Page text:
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Most revolutions, revolts and insurrections in world history have revolved, at least to some degree, around debt, from the uprisings that created the Greek democracies to the American Revolution—or pretty much any other anticolonial revolt. We may be standing on the brink of a similar juncture. Yet history shows it’s notoriously difficult to assemble debtors into a coherent movement; indebtedness is isolating by nature, and the very feelings of anxiety and humiliation it sparks have made it a potent ideological tool. But history also reveals that when such movements do form, the results tend to be explosive.
What are the prospects for Occupy if it evolves into an explicit movement of debt resistance? If that happens, the battle will not be won by proposing policy changes. The power of Occupy was always that of delegitimation: an appeal to the profound feeling, shared by so many Americans, that our political class is so corrupted that it’s no longer capable of addressing the problems faced by ordinary citizens, let alone the world. To create a genuinely democratic system could only mean starting over entirely.
The financial system isn’t really any different. The first step is to state the problem clearly: our current economic arrangements can barely even be called “capitalism,” unless it’s some form of Mafia capitalism based on loan-sharking, extortion and fixed casino games. The second is to hammer home just how much the system’s illegitimacy undermines the moral force that debt still holds over so many Americans, thus fostering a gradual withdrawal of consent from the system. Increasing numbers of us are already doing this by refusing to pay our debts, whether out of necessity or by choice.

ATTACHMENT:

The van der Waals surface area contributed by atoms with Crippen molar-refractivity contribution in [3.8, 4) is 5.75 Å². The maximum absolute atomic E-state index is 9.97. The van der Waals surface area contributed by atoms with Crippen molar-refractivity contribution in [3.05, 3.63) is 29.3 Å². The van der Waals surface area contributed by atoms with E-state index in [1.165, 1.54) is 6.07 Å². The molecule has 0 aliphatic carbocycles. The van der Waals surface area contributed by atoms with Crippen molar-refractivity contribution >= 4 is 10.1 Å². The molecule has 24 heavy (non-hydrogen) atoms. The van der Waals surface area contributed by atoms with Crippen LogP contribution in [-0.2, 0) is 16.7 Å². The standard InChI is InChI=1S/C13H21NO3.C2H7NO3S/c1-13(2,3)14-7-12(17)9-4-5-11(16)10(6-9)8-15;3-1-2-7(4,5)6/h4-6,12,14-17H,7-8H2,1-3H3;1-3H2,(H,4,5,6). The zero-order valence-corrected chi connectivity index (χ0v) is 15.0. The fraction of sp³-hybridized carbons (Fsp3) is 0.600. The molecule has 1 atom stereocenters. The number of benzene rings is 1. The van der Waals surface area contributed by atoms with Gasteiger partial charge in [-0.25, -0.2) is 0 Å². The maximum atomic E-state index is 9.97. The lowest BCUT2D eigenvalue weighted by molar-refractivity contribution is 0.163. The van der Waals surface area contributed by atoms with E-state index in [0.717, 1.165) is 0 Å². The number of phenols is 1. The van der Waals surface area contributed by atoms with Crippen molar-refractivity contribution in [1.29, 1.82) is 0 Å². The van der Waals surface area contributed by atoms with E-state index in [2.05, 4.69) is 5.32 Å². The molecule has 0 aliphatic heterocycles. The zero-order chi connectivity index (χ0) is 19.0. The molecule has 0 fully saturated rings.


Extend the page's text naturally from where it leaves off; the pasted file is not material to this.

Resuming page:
Even those at the top are increasingly willing to admit in private that the current situation is untenable. Debt cancel-lation of some sort is going to take place (as we’ve already seen with the bailout of the big banks). The real struggle will be over the form it takes—above all, whether it’s a last-ditch attempt to salvage the system of Mafia capitalism or an effort to move us sharply in the direction of something else (perhaps taking a cue from Iceland’s forgiveness of loans held by more than a quarter of its population). A debt jubilee, after all, affords the possibility not just of economic renewal, but of intellectual and spiritual renewal as well. Even imagining such a possibility opens the door to an understanding that debts are simply a kind of promise we make to one another, and that a true democracy is one in which everyone weighs in on the broader questions. What kind of promises do we want to make as a society? Seen in this light, the problem economists like to call “debt overhang” (when debt levels are too high to permit access to credit even for smart investments) is far more profound. The debt we collectively hold obligates us to make promises we cannot keep. We continue to increase the rate of production, the level of exploitation and hence, as an inevitable consequence, the pace of ecological devastation at just the point where even present levels are clearly unsustainable—all to pay interest to the creditor class. At this moment, what could be more obviously insane?
This is why organizing a movement of mass resistance is so important. Our leaders have long since demonstrated that they are no longer capable of thinking big. Technocratic tinkering will get us nowhere. Only a social movement can change our moral and political horizons of possibility—and those horizons desperately need to change.
Occupy was right to resist the temptation to issue concrete demands. But if I were to frame a demand today, it would be for as broad a cancellation of debt as possible, followed by a mass reduction of working hours—say to a five-hour workday or a guaranteed five-month vacation. If such a suggestion seems outrageous, even inconceivable, it’s just a measure of the degree to which our horizons have shrunk. After all, only fifty years ago many people assumed we would have gotten to such a point by now. It is only by breaking the power of the engines of extraction that we can once again begin to think on a scale and grandeur appropriate to the times.